Detention in the U.S. has become increasingly privatized. Through the lobbying of for-profit corporations that run detention centers, taxpayer dollars through government contracts are used to fund the institution of detention and perpetuate the commodification of human beings in these facilities. The term “immigrant industrial complex” speaks to the widespread anti-illegal rhetoric against immigrants that is used to increase the criminalization of undocumented migration and immigration law enforcement in the U.S. Therefore, the immigrant industrial complex reinforces the material border that upholds the criminalization of undocumented immigration and the exploitation of detainees for the capitalistic pursuits of for-profit prison corporations. “The two largest immigrant detention companies in the United States, the Geo Group and the Corrections Corporation of America, earn annual profits of $1.17 billion and $1.69 billion, respectively." In this billion-dollar industry, these companies profit from federal contracts, which continue to incentivize increased immigration enforcement to fill detention quotas. Another key player in the immigrant industrial complex is ALEC, which promotes legislation to extend immigration enforcement powers to local police and influences local governments for financial gain.












The overall agenda pushed forward through private detention companies, politicians, and law enforcement officials is to continue the influx of undocumented immigrants that are arrested and detained under ICE in pursuit of financial gain. The human commodification of immigrants poses a multitude of legal issues, yet through the lack of oversight and accountability, the institution of detention still stands today.


Unfortunately, even top liberal politicians contribute to this for-profit system. For example, President Obama was called the “deporter in chief,” because he deported and detained many immigrants. Even though he was a liberal president, he supported immigration deportation and detainment. Under President Donald Trump, rhetoric around immigrant detention and deportation has gotten even worse, and more people have been inhumanely taken by ICE and placed into the system. Notably, migrant children were separated from their families in an act of severe injustice and some families have still not been reunited.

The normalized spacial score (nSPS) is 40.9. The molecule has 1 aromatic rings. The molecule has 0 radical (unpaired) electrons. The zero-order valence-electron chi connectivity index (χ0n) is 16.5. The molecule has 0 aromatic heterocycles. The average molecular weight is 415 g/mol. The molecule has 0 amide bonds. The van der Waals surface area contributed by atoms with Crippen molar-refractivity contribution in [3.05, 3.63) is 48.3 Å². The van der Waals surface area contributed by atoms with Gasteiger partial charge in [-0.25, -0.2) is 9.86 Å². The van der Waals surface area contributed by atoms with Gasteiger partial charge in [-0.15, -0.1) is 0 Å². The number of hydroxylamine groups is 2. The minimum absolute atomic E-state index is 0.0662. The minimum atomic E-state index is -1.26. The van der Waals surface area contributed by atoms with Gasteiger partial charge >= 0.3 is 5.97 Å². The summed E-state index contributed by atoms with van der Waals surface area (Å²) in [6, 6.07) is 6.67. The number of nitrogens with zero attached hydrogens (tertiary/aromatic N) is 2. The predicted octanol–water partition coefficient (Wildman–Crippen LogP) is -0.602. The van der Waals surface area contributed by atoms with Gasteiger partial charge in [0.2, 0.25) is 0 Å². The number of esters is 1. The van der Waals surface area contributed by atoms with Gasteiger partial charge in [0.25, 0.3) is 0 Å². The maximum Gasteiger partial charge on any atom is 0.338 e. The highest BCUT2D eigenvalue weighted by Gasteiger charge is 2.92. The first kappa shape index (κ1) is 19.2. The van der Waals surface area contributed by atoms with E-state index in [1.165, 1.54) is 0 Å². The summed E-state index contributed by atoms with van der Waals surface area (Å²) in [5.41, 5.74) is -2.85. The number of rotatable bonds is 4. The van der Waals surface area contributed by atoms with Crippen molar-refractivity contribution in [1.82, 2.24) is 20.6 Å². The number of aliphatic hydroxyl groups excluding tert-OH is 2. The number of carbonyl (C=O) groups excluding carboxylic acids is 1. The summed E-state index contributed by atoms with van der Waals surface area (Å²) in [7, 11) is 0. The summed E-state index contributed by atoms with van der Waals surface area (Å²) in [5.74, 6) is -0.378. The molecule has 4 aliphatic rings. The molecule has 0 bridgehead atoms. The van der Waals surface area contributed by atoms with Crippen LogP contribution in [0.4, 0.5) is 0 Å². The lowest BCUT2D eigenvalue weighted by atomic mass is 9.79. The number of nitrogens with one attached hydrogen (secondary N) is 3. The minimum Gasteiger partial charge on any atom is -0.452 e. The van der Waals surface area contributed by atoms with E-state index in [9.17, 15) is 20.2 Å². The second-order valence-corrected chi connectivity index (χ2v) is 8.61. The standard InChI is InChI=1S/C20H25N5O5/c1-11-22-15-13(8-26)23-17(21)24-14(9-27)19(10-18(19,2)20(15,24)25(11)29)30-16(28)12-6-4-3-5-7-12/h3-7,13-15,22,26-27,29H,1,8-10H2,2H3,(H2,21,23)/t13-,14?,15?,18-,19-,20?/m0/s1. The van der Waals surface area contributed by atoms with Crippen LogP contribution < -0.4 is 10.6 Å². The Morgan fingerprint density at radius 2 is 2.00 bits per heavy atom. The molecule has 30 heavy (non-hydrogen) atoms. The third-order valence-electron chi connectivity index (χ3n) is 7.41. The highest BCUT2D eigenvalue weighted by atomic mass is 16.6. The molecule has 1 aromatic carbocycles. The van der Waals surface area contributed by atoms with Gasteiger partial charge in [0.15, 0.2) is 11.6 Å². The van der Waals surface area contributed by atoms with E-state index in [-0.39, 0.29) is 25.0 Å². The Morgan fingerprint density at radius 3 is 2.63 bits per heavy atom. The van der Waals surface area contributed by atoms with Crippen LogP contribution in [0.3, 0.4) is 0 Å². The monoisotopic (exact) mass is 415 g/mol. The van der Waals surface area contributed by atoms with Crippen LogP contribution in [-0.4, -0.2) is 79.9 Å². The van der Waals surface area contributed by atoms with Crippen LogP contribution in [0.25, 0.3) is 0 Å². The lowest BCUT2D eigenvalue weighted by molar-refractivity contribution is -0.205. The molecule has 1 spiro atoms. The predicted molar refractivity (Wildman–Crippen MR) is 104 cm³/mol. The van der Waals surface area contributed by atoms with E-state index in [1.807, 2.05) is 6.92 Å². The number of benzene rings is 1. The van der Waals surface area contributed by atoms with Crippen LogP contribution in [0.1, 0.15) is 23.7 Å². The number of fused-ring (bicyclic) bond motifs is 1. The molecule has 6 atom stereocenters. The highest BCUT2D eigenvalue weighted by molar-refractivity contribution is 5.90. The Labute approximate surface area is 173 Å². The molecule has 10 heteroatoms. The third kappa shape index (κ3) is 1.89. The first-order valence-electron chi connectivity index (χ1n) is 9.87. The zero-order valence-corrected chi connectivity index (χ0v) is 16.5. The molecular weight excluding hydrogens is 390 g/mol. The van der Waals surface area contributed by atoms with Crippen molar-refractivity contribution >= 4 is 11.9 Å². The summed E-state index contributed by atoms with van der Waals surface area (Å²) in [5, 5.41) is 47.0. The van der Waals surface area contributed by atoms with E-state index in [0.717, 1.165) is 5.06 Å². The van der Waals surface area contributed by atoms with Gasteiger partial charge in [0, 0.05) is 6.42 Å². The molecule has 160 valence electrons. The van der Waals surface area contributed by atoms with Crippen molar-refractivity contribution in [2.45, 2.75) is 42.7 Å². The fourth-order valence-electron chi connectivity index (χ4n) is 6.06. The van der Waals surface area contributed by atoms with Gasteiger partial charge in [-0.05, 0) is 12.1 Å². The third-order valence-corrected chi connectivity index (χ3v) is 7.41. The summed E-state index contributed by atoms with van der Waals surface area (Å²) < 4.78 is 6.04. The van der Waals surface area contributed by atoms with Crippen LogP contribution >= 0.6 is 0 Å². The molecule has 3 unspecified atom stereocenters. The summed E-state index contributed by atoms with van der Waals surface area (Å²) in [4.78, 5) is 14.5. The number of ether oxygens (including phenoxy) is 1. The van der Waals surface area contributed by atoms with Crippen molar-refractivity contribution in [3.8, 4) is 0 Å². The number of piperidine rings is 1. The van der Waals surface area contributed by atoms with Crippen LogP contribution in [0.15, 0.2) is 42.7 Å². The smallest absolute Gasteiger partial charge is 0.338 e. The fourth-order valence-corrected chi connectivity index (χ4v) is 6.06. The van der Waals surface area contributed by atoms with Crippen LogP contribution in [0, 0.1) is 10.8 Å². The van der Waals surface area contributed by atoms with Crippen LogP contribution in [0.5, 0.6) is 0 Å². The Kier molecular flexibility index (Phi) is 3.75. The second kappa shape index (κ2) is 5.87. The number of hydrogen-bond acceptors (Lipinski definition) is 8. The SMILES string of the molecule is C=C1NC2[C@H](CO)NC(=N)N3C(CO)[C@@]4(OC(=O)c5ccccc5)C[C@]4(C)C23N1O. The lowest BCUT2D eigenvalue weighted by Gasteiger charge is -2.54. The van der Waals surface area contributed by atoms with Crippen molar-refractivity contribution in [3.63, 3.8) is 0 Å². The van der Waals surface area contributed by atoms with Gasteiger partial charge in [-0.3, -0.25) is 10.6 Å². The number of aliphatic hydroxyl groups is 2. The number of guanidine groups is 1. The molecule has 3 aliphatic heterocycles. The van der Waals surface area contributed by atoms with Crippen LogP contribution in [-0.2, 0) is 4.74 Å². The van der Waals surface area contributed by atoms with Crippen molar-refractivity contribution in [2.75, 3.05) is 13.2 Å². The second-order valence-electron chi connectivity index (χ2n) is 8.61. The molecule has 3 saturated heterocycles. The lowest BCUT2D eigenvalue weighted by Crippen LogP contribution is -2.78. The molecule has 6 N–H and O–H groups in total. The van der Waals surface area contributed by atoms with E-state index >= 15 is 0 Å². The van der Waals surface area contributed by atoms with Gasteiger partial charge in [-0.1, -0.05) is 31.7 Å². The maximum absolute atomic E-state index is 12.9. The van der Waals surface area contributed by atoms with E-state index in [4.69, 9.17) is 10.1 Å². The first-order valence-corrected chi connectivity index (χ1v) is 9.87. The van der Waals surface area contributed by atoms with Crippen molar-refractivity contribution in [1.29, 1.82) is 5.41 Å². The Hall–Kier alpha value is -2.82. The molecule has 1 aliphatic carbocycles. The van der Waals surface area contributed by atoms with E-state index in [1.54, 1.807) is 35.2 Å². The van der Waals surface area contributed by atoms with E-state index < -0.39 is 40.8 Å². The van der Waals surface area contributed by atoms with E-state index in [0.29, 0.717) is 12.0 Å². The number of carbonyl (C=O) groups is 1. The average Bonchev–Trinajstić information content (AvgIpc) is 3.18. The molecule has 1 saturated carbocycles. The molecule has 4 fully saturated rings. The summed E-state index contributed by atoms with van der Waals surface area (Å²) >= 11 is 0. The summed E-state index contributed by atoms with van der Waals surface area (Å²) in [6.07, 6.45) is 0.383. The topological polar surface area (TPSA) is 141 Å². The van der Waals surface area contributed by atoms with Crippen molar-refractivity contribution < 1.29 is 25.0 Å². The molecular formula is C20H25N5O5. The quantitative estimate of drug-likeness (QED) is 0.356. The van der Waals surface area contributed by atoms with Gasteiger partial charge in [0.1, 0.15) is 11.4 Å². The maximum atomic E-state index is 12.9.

Clearly, this system is inhumane and severely flawed. Therefore, it is necessary to discuss potential alternatives to immigration detention that move away from mandatory detention laws. Some alternatives include parole, bond, home visits or check-ins, GPS monitoring and telephonic monitoring. It is important to note that Ingrid was denied bail despite having no criminal record and a valid asylum claim. This is partially a result of the privatization of the immigrant detention system; companies who run detention facilities like Batavia want to keep immigrants like Ingrid in the system for as long as possible so that they can increase profits.

Ultimately, the clear solution is abolition of immigration detention. It is a severely inhumane and corrupt system and no one should be forced into immigration detention, especially when they are fleeing other countries to save their lives. Everyone has a common human vulnerability, which means that no one should be placed into the conditions of detention.

The abolition of immigrant detention should not be a radical idea because, as noted above, immigration detention was not always a backbone of the American immigration system. We must support immigration detention abolitionists’ work to fight against the corrupt system and elevate the stories of immigrants living in detention like Ingrid. 

Under the incoming Biden administration, the first Latino man, Alejandro Mayorkas, will lead the Department of Homeland Security. 











He has already made it clear that he wants to drastically change how immigrants are treated in the United States and advocate for them. He is expected to put an end to Trump’s severe immigration policies. This serves as a glimmer of hope, but we must pressure the administration to abolish the immigrant detention system entirely.




By Samantha Noland, Michelle Abramowitz, and Sarah Da Rim

Image by Hédi Benyounes